But it’s been the niche tours I’ve enjoyed most so far. I dressed up as Cleopatra for a bit and then learned about Egyptian fashion trends. I also learned that camels aren’t actually native to Egypt—apparently they only came over around 500 B.C.E., when the Persians invaded. That was a surprise. Also, the Lighthouse of Alexandria survived a lot longer than I thought, with the last traces of its structure only being demolished in 1480, or just over 500 years ago.
It’s not that I couldn’t have learned these things off Wikipedia—and indeed, I’ve already supplemented some of Discovery Tour’s subjects with outside reading. Hippodamus is a throwaway reference in Discovery Tour, but I was so intrigued by someone being the originator of gridded cities that I immediately went and looked him up.
And that’s why Discovery Tour is valuable.
Games were an important part of my childhood. And I don’t just mean playing Warcraft or Myst or Wolfenstein 3D or Super Mario Bros. or what-have-you. I’m talking Carmen Sandiego, Math Blaster, Oregon Trail, Zoombinis, Mario Teaches Typing, The Lost Mind of Dr. Brain, The Magic School Bus, Reader Rabbit.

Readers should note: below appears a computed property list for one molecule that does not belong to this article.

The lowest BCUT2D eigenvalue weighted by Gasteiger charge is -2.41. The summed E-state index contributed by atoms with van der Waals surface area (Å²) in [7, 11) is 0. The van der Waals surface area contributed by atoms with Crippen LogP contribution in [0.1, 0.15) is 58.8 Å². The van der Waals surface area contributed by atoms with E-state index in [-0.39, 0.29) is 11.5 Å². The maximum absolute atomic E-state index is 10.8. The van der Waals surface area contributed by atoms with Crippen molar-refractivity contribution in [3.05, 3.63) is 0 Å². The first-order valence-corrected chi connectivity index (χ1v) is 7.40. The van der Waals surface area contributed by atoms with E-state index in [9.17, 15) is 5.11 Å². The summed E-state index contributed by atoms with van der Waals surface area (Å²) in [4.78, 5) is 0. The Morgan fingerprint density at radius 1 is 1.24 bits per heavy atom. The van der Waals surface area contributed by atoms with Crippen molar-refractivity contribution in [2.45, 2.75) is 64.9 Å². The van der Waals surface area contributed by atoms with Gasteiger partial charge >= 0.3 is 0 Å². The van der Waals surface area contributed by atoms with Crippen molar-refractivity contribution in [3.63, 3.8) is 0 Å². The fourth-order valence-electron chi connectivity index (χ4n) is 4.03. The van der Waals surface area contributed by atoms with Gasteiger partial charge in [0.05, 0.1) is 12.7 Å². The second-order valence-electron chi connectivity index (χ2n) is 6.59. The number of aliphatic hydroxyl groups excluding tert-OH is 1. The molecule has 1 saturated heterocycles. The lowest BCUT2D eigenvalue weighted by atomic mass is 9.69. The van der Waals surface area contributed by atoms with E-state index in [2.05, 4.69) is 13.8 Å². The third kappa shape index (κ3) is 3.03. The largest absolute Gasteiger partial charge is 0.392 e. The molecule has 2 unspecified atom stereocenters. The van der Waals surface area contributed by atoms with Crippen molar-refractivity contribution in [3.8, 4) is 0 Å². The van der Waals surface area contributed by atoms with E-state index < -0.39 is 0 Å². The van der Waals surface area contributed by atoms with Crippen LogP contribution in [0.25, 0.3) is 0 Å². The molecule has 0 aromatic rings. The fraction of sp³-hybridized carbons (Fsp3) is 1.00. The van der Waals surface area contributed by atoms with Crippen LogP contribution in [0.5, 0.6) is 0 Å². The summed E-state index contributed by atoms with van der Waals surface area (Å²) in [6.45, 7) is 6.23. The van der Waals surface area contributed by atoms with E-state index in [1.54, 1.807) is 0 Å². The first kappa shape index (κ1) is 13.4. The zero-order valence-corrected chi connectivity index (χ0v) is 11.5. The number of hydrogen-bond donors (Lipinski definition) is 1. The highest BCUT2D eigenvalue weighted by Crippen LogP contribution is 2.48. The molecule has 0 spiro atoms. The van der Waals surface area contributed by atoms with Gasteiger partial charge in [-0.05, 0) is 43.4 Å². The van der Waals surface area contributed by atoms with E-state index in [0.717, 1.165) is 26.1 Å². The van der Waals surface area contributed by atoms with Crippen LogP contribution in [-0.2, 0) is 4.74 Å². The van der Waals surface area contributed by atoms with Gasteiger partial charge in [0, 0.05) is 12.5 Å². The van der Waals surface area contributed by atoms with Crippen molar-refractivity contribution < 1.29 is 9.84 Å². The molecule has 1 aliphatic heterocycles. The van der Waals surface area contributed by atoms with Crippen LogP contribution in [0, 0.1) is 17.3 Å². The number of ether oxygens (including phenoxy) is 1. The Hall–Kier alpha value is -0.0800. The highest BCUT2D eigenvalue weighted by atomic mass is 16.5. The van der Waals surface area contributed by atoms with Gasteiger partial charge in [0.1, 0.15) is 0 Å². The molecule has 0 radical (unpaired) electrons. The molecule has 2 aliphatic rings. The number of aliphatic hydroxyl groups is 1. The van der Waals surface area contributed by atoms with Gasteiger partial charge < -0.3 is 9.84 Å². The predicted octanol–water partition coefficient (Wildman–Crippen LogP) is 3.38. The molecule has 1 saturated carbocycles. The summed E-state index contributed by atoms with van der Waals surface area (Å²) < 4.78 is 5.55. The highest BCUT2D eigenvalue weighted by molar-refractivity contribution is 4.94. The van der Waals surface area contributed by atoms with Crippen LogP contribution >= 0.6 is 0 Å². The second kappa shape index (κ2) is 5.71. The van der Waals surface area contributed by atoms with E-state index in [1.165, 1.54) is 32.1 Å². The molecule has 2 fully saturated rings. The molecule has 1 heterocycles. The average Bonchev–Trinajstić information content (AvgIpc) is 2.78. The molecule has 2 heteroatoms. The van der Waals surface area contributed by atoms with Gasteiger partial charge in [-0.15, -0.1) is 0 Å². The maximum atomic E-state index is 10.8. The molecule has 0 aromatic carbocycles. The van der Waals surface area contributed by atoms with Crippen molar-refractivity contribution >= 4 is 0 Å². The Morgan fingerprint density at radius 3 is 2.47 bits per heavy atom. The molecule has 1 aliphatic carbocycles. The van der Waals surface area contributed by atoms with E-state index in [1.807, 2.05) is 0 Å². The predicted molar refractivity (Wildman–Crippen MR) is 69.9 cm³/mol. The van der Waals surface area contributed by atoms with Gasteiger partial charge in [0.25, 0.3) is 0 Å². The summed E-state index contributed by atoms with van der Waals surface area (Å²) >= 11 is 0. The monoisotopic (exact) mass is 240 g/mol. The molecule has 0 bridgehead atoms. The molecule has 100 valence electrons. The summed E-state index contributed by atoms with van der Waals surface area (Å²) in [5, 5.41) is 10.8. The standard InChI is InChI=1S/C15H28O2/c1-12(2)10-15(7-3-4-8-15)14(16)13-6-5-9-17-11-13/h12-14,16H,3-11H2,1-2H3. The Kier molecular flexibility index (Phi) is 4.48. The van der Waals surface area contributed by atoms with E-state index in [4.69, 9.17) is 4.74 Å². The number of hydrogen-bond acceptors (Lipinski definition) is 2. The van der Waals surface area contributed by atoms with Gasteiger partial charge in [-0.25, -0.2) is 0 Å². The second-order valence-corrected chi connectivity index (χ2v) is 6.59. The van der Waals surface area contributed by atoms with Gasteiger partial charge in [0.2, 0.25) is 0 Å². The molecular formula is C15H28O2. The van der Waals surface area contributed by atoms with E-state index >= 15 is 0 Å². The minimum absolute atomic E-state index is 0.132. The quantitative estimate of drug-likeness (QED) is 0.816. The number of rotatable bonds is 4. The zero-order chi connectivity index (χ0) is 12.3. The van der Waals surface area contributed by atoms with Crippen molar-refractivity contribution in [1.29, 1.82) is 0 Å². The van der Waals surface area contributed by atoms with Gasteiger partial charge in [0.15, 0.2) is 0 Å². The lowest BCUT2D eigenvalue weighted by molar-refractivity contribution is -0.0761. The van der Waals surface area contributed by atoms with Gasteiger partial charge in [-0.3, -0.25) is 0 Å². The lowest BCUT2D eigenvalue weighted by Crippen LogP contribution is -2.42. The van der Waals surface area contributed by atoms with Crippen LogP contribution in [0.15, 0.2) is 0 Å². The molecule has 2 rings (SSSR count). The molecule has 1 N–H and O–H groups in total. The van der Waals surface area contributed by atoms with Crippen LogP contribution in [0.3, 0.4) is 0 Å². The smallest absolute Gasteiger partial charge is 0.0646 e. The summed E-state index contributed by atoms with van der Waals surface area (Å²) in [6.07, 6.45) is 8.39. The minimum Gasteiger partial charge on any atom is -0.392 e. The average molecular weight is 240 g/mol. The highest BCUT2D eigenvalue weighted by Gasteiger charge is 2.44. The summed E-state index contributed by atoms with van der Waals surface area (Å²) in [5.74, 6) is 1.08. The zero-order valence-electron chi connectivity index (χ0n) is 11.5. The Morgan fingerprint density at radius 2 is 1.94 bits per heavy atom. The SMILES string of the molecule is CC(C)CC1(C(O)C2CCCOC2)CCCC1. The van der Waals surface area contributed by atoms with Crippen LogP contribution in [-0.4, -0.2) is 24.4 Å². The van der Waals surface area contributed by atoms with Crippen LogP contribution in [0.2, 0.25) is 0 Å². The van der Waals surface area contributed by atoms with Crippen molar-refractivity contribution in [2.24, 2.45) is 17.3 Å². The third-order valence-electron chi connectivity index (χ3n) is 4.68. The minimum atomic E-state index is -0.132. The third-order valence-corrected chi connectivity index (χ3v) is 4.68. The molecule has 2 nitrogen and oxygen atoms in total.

I could keep going. It was the golden age of “edutainment,” the educational video game… and then it all sort of disappeared. Not that games aren’t popular in the classroom. They are, and Minecraft has seemed ubiquitous in recent years. Others, like Kerbal Space Program, have clear educational uses. But when Broderbund died in the late ‘90s, the “blockbuster” educational game mostly died with it. A lot’s been written on why this happened, and I don’t want to rehash it here. This isn’t a story about why educational games are or are not a dead end.
Discovery Tour is an excellent compromise though. Assassin’s Creed: Origins was built by hundreds of people, spanning multiple continents. It took four years. The virtual world all those artists and programmers and sound designers and animators and so on created is inconceivably complicated, the type of world you only get with an enormous budget from a game expected to sell blockbuster numbers.
No education-first game could accomplish what Origins accomplishes. Nobody could afford it, not even in the heyday of edutainment.
Piggybacking education on the back of a massive project like Origins though? All those artists and programmers and et cetera already did 95 percent of the work. This exhaustive recreation of Ptolemaic Egypt is going to exist regardless. That’s the genius of Discovery Tour. It’s one of the most ambitious educational games I’ve ever played, certainly the most expensive and polished, and it’s an afterthought. It’s the side attraction, as if Steven Spielberg made Jaws and then David Attenborough walked onscreen to tell you about shark physiology.